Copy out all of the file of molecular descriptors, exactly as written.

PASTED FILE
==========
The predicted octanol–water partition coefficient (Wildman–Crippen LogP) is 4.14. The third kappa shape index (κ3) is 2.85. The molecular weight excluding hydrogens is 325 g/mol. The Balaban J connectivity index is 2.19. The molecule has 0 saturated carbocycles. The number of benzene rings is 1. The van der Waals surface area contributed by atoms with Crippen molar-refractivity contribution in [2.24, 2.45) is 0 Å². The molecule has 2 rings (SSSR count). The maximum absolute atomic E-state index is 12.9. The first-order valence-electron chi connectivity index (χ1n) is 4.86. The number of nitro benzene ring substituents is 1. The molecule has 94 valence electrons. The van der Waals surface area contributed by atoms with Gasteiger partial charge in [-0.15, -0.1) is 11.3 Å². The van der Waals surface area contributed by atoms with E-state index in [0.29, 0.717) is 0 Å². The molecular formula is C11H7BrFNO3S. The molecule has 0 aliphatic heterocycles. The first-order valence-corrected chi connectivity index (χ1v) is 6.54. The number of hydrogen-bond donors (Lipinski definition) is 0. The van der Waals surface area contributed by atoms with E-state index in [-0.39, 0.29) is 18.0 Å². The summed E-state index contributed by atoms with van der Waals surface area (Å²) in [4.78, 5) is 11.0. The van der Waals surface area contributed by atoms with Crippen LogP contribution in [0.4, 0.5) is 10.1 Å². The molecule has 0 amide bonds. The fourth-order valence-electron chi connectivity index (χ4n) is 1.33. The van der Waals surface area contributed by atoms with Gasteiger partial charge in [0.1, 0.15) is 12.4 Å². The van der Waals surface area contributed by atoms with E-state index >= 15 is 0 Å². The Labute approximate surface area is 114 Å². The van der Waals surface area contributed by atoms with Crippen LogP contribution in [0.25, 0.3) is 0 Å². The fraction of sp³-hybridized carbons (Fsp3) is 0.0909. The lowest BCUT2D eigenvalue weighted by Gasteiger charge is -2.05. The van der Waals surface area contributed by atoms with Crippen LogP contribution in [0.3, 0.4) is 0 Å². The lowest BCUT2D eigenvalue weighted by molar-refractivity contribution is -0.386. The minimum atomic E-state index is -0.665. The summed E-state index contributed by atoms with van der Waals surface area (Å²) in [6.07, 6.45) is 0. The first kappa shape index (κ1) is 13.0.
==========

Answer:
The predicted octanol–water partition coefficient (Wildman–Crippen LogP) is 4.14. The third kappa shape index (κ3) is 2.85. The molecular weight excluding hydrogens is 325 g/mol. The Balaban J connectivity index is 2.19. The molecule has 0 saturated carbocycles. The number of benzene rings is 1. The van der Waals surface area contributed by atoms with Crippen molar-refractivity contribution in [2.24, 2.45) is 0 Å². The molecule has 2 rings (SSSR count). The maximum absolute atomic E-state index is 12.9. The first-order valence-electron chi connectivity index (χ1n) is 4.86. The number of nitro benzene ring substituents is 1. The molecule has 94 valence electrons. The van der Waals surface area contributed by atoms with Gasteiger partial charge in [-0.15, -0.1) is 11.3 Å². The van der Waals surface area contributed by atoms with E-state index in [0.29, 0.717) is 0 Å². The molecular formula is C11H7BrFNO3S. The molecule has 0 aliphatic heterocycles. The first-order valence-corrected chi connectivity index (χ1v) is 6.54. The number of hydrogen-bond donors (Lipinski definition) is 0. The van der Waals surface area contributed by atoms with E-state index in [-0.39, 0.29) is 18.0 Å². The summed E-state index contributed by atoms with van der Waals surface area (Å²) in [4.78, 5) is 11.0. The van der Waals surface area contributed by atoms with Crippen LogP contribution in [0.4, 0.5) is 10.1 Å². The molecule has 0 amide bonds. The fourth-order valence-electron chi connectivity index (χ4n) is 1.33. The van der Waals surface area contributed by atoms with Gasteiger partial charge in [0.1, 0.15) is 12.4 Å². The van der Waals surface area contributed by atoms with E-state index >= 15 is 0 Å². The Labute approximate surface area is 114 Å². The van der Waals surface area contributed by atoms with Crippen LogP contribution in [0.25, 0.3) is 0 Å². The fraction of sp³-hybridized carbons (Fsp3) is 0.0909. The lowest BCUT2D eigenvalue weighted by Gasteiger charge is -2.05. The van der Waals surface area contributed by atoms with Crippen LogP contribution in [0.3, 0.4) is 0 Å². The lowest BCUT2D eigenvalue weighted by molar-refractivity contribution is -0.386. The minimum atomic E-state index is -0.665. The summed E-state index contributed by atoms with van der Waals surface area (Å²) in [6.07, 6.45) is 0. The first kappa shape index (κ1) is 13.0.